• MSVC allows 3 vector variables at max no matter whether the variables are in the left of comma or in ellipsis in the prototype: https://godbolt.org/z/sYbcheEjv
    • MSVC always use stack to pass vector variables. The alignment for the vector variables is 4.

I think what I'm trying to get at is that, in these two prototypes, v should be passed identically:

No, they are not. On fixed arguments function, vector variables are passed by registers or address. While on variant function, vector variables are limited to 3 and passed by stack.

I'm saying that, this code, which stores an argument to stack memory, should maybe clamp its alignment assumption to the ABI's stack alignment, which on Windows, happens to be 4. On most other platforms, it will be 16.

We have specified each of the type's alignment in the calling conversion when they are passed by stack: https://github.com/llvm/llvm-project/blob/main/llvm/lib/Target/X86/X86CallingConv.td#L841
You can find on other 32 bit platforms, the type alignments are almost 4 too. The only exception is f80. Anyway, we don't need to warry about the fixed arguments here.

The IsVarArg boolean affects the entire call site.

Yes, because all vector variables are passed on stack with alignment = 4. No matter they are in the left of comma or right. It is intended to affects the entire call site. .

Adding and removing an ellipsis to the prototype should not change the instructions used to store the prototyped arguments, they should remain the same, and use the regular alignment assumptions, right?

No. Adding and removing an ellipsis are totally different ways when passing arguments. We need to use IsVarArg to distinguish each other.

rnk added a comment.Jan 11 2022, 12:59 PM

Sorry, I made a mistake when I wanted to demonstrate the difference between variant and fixed arguments. Yes, you are right. The alignment I showed in f2 is the store of variable instead of ABI's.
A summary from my latest investigation:

  1. For fixed function arguments:
  2. For variant arguments:
    • MSVC allows 3 vector variables at max no matter whether the variables are in the left of comma or in ellipsis in the prototype: https://godbolt.org/z/sYbcheEjv
    • MSVC always use stack to pass vector variables. The alignment for the vector variables is 4.

I think what I'm trying to get at is that, in these two prototypes, v should be passed identically:

No, they are not. On fixed arguments function, vector variables are passed by registers or address. While on variant function, vector variables are limited to 3 and passed by stack.

I'm saying that, this code, which stores an argument to stack memory, should maybe clamp its alignment assumption to the ABI's stack alignment, which on Windows, happens to be 4. On most other platforms, it will be 16.

We have specified each of the type's alignment in the calling conversion when they are passed by stack: https://github.com/llvm/llvm-project/blob/main/llvm/lib/Target/X86/X86CallingConv.td#L841
You can find on other 32 bit platforms, the type alignments are almost 4 too. The only exception is f80. Anyway, we don't need to warry about the fixed arguments here.

The IsVarArg boolean affects the entire call site.

Yes, because all vector variables are passed on stack with alignment = 4. No matter they are in the left of comma or right. It is intended to affects the entire call site. .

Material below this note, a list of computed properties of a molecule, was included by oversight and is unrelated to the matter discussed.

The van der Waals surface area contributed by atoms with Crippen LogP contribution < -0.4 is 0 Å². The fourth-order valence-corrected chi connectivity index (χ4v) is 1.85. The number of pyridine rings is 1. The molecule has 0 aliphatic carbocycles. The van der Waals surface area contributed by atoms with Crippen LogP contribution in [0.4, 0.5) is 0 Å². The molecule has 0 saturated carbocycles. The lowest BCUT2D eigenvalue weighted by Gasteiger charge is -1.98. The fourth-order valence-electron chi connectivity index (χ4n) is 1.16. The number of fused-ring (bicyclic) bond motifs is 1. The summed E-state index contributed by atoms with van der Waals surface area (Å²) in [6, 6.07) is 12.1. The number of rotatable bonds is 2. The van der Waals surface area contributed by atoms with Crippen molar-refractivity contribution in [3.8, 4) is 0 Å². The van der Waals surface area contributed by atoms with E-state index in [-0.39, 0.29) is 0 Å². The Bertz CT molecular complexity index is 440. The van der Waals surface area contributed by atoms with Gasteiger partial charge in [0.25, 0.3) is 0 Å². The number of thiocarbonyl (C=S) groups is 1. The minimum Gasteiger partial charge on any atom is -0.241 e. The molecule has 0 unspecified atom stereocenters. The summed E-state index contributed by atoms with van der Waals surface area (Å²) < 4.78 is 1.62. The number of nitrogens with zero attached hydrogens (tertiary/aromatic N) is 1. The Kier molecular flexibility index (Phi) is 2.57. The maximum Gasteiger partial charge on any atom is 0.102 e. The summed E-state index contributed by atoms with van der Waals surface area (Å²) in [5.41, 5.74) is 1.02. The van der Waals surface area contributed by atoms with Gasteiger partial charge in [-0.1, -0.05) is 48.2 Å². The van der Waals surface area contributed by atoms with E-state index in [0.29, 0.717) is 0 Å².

Adding and removing an ellipsis to the prototype should not change the instructions used to store the prototyped arguments, they should remain the same, and use the regular alignment assumptions, right?

No. Adding and removing an ellipsis are totally different ways when passing arguments. We need to use IsVarArg to distinguish each other.

Thanks for the info, sorry about the delayed response. I see that adding the ellipsis drastically changes the way vectors are passed, but I think that complexity lives in the frontend. If the function is vararg, the frontend (Clang or other) will pass the vector directly. If it has a fixed prototype, the vector should be passed by address after passing three vectors.

There are no cases when a vector passed on the stack is aligned to 16 bytes, it should always be four byte aligned. Therefore, I don't think we need the IsVarArg boolean, we can go ahead and clamp the alignment on these argument loads.

pengfei updated this revision to Diff 400382.Jan 16 2022, 7:52 AM

Remove IsVarArg boolean.

There are no cases when a vector passed on the stack is aligned to 16 bytes, it should always be four byte aligned.

Unfortunately, there is. See changes in win32-spill-xmm.ll.

The good news is it doesn't look like a reasonable test. See https://godbolt.org/z/hdsPTsbPW
MSVC doesn't pass a 512 bits argument in that way while Clang FE passes it by pointer.
It seems D12337 isn't a valid patch. So we can ignore the change in win32-spill-xmm.ll.
We may need to consider to fix the imcompatible issue between Clang and MSVC, but it is not related to this patch anyway.

rnk accepted this revision.Feb 2 2022, 10:22 AM

lgtm

Sorry for the delay, I was out sick, and this fell out of my inbox.

llvm/lib/Target/X86/X86ISelLowering.cpp
4094

I think this could be simplified to use getStackAlign, but I won't insist.

This revision is now accepted and ready to land.Feb 2 2022, 10:22 AM

lgtm

Sorry for the delay, I was out sick, and this fell out of my inbox.

Thanks for the review. It's all right. Take care!

llvm/lib/Target/X86/X86ISelLowering.cpp
4094

I don't think so. The alignment are inconstant with different types on different OSs. Take CC_X86_64_C for example, https://github.com/llvm/llvm-project/blob/main/llvm/lib/Target/X86/X86CallingConv.td#L592-L603 f80/f128 are determined by layout and vector types are aligned to their size.

This revision was landed with ongoing or failed builds.Feb 12 2022, 6:23 PM
This revision was automatically updated to reflect the committed changes.